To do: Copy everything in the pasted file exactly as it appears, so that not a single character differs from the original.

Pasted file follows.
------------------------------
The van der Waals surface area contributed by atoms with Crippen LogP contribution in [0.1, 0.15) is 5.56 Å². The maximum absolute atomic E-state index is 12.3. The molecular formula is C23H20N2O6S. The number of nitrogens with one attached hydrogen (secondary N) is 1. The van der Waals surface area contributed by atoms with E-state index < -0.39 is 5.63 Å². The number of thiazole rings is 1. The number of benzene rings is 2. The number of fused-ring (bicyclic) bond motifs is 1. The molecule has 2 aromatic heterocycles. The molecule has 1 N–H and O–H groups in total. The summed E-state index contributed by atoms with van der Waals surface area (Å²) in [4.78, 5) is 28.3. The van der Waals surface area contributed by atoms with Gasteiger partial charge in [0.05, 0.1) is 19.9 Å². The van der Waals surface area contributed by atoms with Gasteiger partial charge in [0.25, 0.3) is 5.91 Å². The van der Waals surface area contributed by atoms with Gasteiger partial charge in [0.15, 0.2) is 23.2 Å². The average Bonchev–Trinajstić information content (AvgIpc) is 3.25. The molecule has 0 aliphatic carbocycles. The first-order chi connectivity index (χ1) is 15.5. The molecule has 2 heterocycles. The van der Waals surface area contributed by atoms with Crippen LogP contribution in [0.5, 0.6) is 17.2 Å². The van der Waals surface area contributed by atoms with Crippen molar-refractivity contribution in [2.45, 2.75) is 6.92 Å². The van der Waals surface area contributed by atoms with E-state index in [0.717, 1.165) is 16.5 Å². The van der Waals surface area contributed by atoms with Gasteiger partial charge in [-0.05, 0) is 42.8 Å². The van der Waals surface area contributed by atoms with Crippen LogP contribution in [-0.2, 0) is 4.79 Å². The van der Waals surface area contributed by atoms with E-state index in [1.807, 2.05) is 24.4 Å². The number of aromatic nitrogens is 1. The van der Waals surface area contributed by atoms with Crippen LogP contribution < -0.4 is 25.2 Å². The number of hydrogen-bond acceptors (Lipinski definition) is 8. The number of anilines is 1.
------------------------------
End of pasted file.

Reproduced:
The van der Waals surface area contributed by atoms with Crippen LogP contribution in [0.1, 0.15) is 5.56 Å². The maximum absolute atomic E-state index is 12.3. The molecular formula is C23H20N2O6S. The number of nitrogens with one attached hydrogen (secondary N) is 1. The van der Waals surface area contributed by atoms with E-state index < -0.39 is 5.63 Å². The number of thiazole rings is 1. The number of benzene rings is 2. The number of fused-ring (bicyclic) bond motifs is 1. The molecule has 2 aromatic heterocycles. The molecule has 1 N–H and O–H groups in total. The summed E-state index contributed by atoms with van der Waals surface area (Å²) in [4.78, 5) is 28.3. The van der Waals surface area contributed by atoms with Gasteiger partial charge in [0.05, 0.1) is 19.9 Å². The van der Waals surface area contributed by atoms with Gasteiger partial charge in [0.25, 0.3) is 5.91 Å². The van der Waals surface area contributed by atoms with Gasteiger partial charge in [0.15, 0.2) is 23.2 Å². The average Bonchev–Trinajstić information content (AvgIpc) is 3.25. The molecule has 0 aliphatic carbocycles. The first-order chi connectivity index (χ1) is 15.5. The molecule has 2 heterocycles. The van der Waals surface area contributed by atoms with Crippen LogP contribution in [0.5, 0.6) is 17.2 Å². The van der Waals surface area contributed by atoms with Crippen molar-refractivity contribution in [2.45, 2.75) is 6.92 Å². The van der Waals surface area contributed by atoms with E-state index in [0.717, 1.165) is 16.5 Å². The van der Waals surface area contributed by atoms with Gasteiger partial charge in [-0.05, 0) is 42.8 Å². The van der Waals surface area contributed by atoms with Crippen LogP contribution in [-0.2, 0) is 4.79 Å². The van der Waals surface area contributed by atoms with E-state index in [1.807, 2.05) is 24.4 Å². The number of aromatic nitrogens is 1. The van der Waals surface area contributed by atoms with Crippen LogP contribution < -0.4 is 25.2 Å². The number of hydrogen-bond acceptors (Lipinski definition) is 8. The number of anilines is 1.